Ubuntu is very difficult to render into a Western language. It speaks of the very essence of being human. When we want to give high praise to someone we say, ‘Yu, u nobuntu’; ‘Hey, so-and-so has ubuntu.’ Then you are generous, you are hospitable, you are friendly and caring and compassionate. You share what you have. It is to say, ‘My humanity is caught up, is inextricably bound up, in yours.’ We belong in a bundle of life. We say, ‘A person is a person through other persons.’ It is not, ‘I think therefore I am.’ It says rather: ‘I am human because I belong. I participate, I share.’ A person with ubuntu is open and available to others, affirming of others, does not feel threatened that others are able and good, for he or she has a proper self-assurance that comes from knowing that he or she belongs in a greater whole and is diminished when others are humiliated or diminished, when others are tortured or oppressed, or treated as if they were less than who they are.
We share humanity, we need one another, and I’m not whole unless you are. This has transformed how I view myself and how I relate to others. It's increased my compassion and moved me to grace. I thank God for Archbishop Tutu’s instruction here (one that pairs exceptionally well with the Apostle Paul’s teaching on the Body of Christ in 1 Corinthians 12).
You can watch Desmond Tutu share about ubuntu above and, in greater depth, here.
+ “I’ve Read the End of the Book...”
There’s this story I was told about Archbishop Tutu by a friend and mentor. It’s a story that had been passed down to her by someone who, themselves, had it passed to them.
It’s a story about how in the throes of apartheid, throngs of South Africans in all their despair and hopelessness — people who had endured unspeakable violence and loss — had gathered around Tutu seeking some semblance of hope. And the story goes that Archbishop Tutu stood up among the crowd, Bible in hand, and said, “My friends, do not despair! Do not lose hope! I’ve read the end of the book, and we win!”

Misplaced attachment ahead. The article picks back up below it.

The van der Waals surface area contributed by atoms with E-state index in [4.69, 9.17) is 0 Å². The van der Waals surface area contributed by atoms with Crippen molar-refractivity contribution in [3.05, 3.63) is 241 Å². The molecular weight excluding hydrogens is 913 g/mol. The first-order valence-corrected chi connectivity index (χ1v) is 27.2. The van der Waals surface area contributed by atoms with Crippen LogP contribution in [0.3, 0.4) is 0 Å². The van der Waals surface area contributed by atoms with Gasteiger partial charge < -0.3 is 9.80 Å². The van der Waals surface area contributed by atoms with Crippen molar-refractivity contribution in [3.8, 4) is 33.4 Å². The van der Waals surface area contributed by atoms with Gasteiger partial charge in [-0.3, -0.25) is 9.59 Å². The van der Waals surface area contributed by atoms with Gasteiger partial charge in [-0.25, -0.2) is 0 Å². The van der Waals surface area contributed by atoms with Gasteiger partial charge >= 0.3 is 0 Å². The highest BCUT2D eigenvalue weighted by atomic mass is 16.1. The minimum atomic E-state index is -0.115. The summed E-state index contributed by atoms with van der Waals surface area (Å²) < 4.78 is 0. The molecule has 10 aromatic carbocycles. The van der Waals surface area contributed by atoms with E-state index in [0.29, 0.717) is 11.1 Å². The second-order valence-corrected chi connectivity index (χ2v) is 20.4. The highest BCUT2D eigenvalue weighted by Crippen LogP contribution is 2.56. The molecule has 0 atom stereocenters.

In other words, this moment is not the last moment. God’s love and justice will prevail. In Christ, God is making all things new. These are powerful words of hope in pain, victory in exhaustion, life in death. This is the gospel.
But up until a few weeks ago, I had started to wonder if this story was the stuff of urban legend.
While I’ve read countless books authored by Archbishop Tutu, watched movies and read accounts of apartheid, and even used Google to search corners of the Internet, I couldn’t seem to find documentation of this story. But a few weeks ago, reading Fleming Rutledge’s weekly devotional book, Means of Grace, I came across this passage, and my heart leaped:
The book of Revelation has taken a bad rap. It is by no means as weird as we have been led to believe. It is full of encouragement, hope, and comfort, especially for oppressed people. When Archbishop Desmond Tutu of South Africa was fighting the good fight against apartheid all those decades, he used to say, "Don't give up! Don't get discouraged! I've read the end of the book! We win!" The celestial vision arises out of the revelation of Jesus Christ himself, the Son of God who reigns in heaven and who has drawn back the curtain just for a moment to allow us a glimpse of God's future.
I couldn't believe it. My first thought was, “It’s real! The story is real.”
Of course it is — but not just the story. The good news of it all is real, too, and I’m beyond grateful for the work and witness of Archbishop Tutu that has led me to that truth.
If Archbishop Tutu impacted you, I’d love to hear about it. And if you enjoy this post or find value or meaning here, consider subscribing, sharing, or forwarding to someone.
God bless you, friend.